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Professional coffee drinker & ECPA/Publisher’s Weekly best-selling author, Jaime Jo Wright resides in the hills of Wisconsin writing spirited romantic suspense stained with the shadows of history. Coffee fuels her snarky personality. She lives in Neverland with her Cap’n Hook who stole her heart and will not give it back, their little fairy Tinkerbell, and a very mischievous Peter Pan. The foursome embark on scores of adventure that only make her fall more wildly in love with romance and intrigue. Jaime lives in dreamland, exists in reality, and invites you to join her adventures at



Today we’re talking with Jaime Jo about her debut novel, The House on Foster Hill.

About the Book:

Outstanding Debut Novel from an Author to Watch

Kaine Prescott is no stranger to death. When her husband died two years ago, her pleas for further investigation into his suspicious death fell on deaf ears. In desperate need of a fresh start, Kaine purchases an old house sight unseen in her grandfather’s Wisconsin hometown. But one look at the eerie, abandoned house immediately leaves her questioning her rash decision. And when the house’s dark history comes back with a vengeance, Kaine is forced to face the terrifying realization she has nowhere left to hide.

A century earlier, the house on Foster Hill holds nothing but painful memories for Ivy Thorpe. When an unidentified woman is found dead on the property, Ivy is compelled to discover her identity. Ivy’s search leads her into dangerous waters and, even as she works together with a man from her past, can she unravel the mystery before any other lives–
including her own–are lost?



ISBN-13: 9780764230288 Publisher: Bethany House

SHAREE: Jaime Jo, thank you so much for the opportunity to interview you! I absolutely LOVED The House on Foster Hill. It was my rewarding read after long stressful days. Even if it scared the daylights out of me at times. True story, I went on a writer’s retreat and couldn’t take the book with me because I was afraid to read it in my room alone 😉.

I joke that The House on Foster Hill is to blame for my tiredness because I could not put it down. So first, thank you so much for such a fascinating story. You’ve said this is your debut novel but I’m guessing it wasn’t your first book. Can you tell us a little bit about your writing journey? (how many books have you written, your journey to publication, etc.)

JAIME JO: I apologize for the fatigue and loss of sleep! LOL But I’m certainly happy THOFH lived up to its “unputdownable” rating. You’re correct. This is not my first novel, rather it is my sixth. The other five are locked away in a vault. You may exhume them upon my death. My journey to publication was long. It started when I was thirteen and first queried a publisher—Bethany House Publishers, to be honest. It took them twenty-seven years to sign me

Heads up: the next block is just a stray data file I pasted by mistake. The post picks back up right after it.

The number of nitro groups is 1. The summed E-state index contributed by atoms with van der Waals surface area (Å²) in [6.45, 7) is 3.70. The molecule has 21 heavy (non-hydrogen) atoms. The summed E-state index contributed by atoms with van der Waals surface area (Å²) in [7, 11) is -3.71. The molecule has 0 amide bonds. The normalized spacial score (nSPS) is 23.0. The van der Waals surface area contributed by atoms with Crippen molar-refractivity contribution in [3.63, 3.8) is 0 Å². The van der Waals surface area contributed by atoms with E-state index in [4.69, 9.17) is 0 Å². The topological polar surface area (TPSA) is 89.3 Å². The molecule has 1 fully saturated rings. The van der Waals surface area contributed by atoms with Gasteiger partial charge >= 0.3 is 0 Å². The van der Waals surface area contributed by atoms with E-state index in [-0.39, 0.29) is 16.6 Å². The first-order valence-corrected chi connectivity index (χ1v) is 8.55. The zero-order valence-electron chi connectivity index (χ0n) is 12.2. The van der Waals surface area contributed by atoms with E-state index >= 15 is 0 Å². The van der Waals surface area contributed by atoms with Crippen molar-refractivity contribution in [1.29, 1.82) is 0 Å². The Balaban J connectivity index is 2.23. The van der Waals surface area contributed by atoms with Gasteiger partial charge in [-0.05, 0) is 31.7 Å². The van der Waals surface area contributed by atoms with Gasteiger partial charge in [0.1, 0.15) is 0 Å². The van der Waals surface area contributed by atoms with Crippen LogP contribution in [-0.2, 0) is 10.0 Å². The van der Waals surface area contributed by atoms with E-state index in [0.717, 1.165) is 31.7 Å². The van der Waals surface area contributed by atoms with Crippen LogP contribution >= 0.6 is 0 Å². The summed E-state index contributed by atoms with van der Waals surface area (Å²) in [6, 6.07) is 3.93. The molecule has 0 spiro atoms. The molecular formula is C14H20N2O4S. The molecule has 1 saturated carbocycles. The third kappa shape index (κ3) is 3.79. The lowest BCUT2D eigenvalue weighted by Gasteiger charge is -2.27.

SHAREE: I’m so glad Bethany House saw the light! Will we see a sequel?

JAIME JO: There will not be a sequel to THOFH. The stories there are completed and left to the reader’s imagination to add onto. However, I do have another story, similar in split-time style and suspense, entitled, “The Reckoning At Gossamer Pond”, which is due out in July, 2018.

SHAREE: OOOH just added it to my Goodreads MUST BE READ PILE. I love the uniqueness of your writing style. What gave you the idea to incorporate history and present-day situations into a romantic suspense?

JAIME JO: I always seen present day and history going hand in hand. Simply, because they cannot be separated. However, I will credit the idea of writing a split-story novel to my mentor, Colleen Coble, who first gave me the idea.

SHAREE: I am impressed that you tackled human trafficking in such a unique way. This is a topic that is near to my heart. Can you tell us about your research on the topic?

JAIME JO: Trafficking is a horrific crime. My research on the topic spans studying old articles and history books on the trauma that has long been in existence. I’ve also kept a present-day eye open to current events, having worked in youth ministry for over twenty years which involved a lot of rubbing elbows with social systems. I also had first hand hints of experience with it as my daughter was targeted and I had to report the culprit. So, the idea of trafficking is sickening and it’s well past time to be brought well into the light.

SHAREE: Wow, that brings it too close to home!

SHAREE: And now the fun stuff. Do you have a writing ritual? (favorite drink, music, etc.)?

JAIME JO: I’m sort of boring! I don’t have a ritual. My life isn’t conducive to a routine for writing. I typically grab snippets of fifteen minutes here and there to jot down words. I am a full-time career woman and a mother of two little ones, so being able to have a ritual is sort-of a dream that maybe someday I’ll get to experience.

SHAREE: I’m a career-woman-writing-mama too so I totally get that. Is there a reward you give yourself for meeting writing goals? (chocolate, coffee, etc.)